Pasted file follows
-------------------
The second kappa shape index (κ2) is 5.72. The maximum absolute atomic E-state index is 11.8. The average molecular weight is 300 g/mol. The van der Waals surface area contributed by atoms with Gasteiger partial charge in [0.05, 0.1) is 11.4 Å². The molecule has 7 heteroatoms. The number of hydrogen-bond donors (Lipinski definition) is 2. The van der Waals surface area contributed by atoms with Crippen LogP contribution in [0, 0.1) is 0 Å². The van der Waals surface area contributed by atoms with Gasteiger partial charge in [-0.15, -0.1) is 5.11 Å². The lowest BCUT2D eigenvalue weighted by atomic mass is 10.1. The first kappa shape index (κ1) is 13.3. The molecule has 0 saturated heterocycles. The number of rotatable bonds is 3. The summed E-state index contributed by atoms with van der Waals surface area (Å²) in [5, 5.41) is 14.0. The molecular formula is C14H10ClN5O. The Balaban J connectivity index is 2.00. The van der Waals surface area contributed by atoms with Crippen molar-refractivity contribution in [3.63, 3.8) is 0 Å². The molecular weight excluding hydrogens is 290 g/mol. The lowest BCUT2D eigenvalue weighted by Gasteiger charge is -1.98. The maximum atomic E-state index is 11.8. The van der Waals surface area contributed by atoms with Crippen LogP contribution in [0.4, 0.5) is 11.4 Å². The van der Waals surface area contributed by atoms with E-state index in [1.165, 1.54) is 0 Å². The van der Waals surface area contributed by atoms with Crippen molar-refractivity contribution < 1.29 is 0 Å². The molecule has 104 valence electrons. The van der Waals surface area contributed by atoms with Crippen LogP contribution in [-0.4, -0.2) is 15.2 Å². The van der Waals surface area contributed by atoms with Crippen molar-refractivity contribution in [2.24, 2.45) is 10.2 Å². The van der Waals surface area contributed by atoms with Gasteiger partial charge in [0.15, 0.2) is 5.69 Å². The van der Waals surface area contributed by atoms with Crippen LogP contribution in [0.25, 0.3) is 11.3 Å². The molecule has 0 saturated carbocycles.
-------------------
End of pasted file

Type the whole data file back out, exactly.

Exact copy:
The second kappa shape index (κ2) is 5.72. The maximum absolute atomic E-state index is 11.8. The average molecular weight is 300 g/mol. The van der Waals surface area contributed by atoms with Gasteiger partial charge in [0.05, 0.1) is 11.4 Å². The molecule has 7 heteroatoms. The number of hydrogen-bond donors (Lipinski definition) is 2. The van der Waals surface area contributed by atoms with Crippen LogP contribution in [0, 0.1) is 0 Å². The van der Waals surface area contributed by atoms with Gasteiger partial charge in [-0.15, -0.1) is 5.11 Å². The lowest BCUT2D eigenvalue weighted by atomic mass is 10.1. The first kappa shape index (κ1) is 13.3. The molecule has 0 saturated heterocycles. The number of rotatable bonds is 3. The summed E-state index contributed by atoms with van der Waals surface area (Å²) in [5, 5.41) is 14.0. The molecular formula is C14H10ClN5O. The Balaban J connectivity index is 2.00. The van der Waals surface area contributed by atoms with Crippen molar-refractivity contribution in [3.63, 3.8) is 0 Å². The molecular weight excluding hydrogens is 290 g/mol. The lowest BCUT2D eigenvalue weighted by Gasteiger charge is -1.98. The maximum atomic E-state index is 11.8. The van der Waals surface area contributed by atoms with Crippen LogP contribution in [0.4, 0.5) is 11.4 Å². The van der Waals surface area contributed by atoms with E-state index in [1.165, 1.54) is 0 Å². The van der Waals surface area contributed by atoms with Crippen molar-refractivity contribution < 1.29 is 0 Å². The molecule has 104 valence electrons. The van der Waals surface area contributed by atoms with Crippen LogP contribution in [-0.4, -0.2) is 15.2 Å². The van der Waals surface area contributed by atoms with Crippen molar-refractivity contribution in [2.24, 2.45) is 10.2 Å². The van der Waals surface area contributed by atoms with Gasteiger partial charge in [0.15, 0.2) is 5.69 Å². The van der Waals surface area contributed by atoms with Crippen LogP contribution in [0.25, 0.3) is 11.3 Å². The molecule has 0 saturated carbocycles.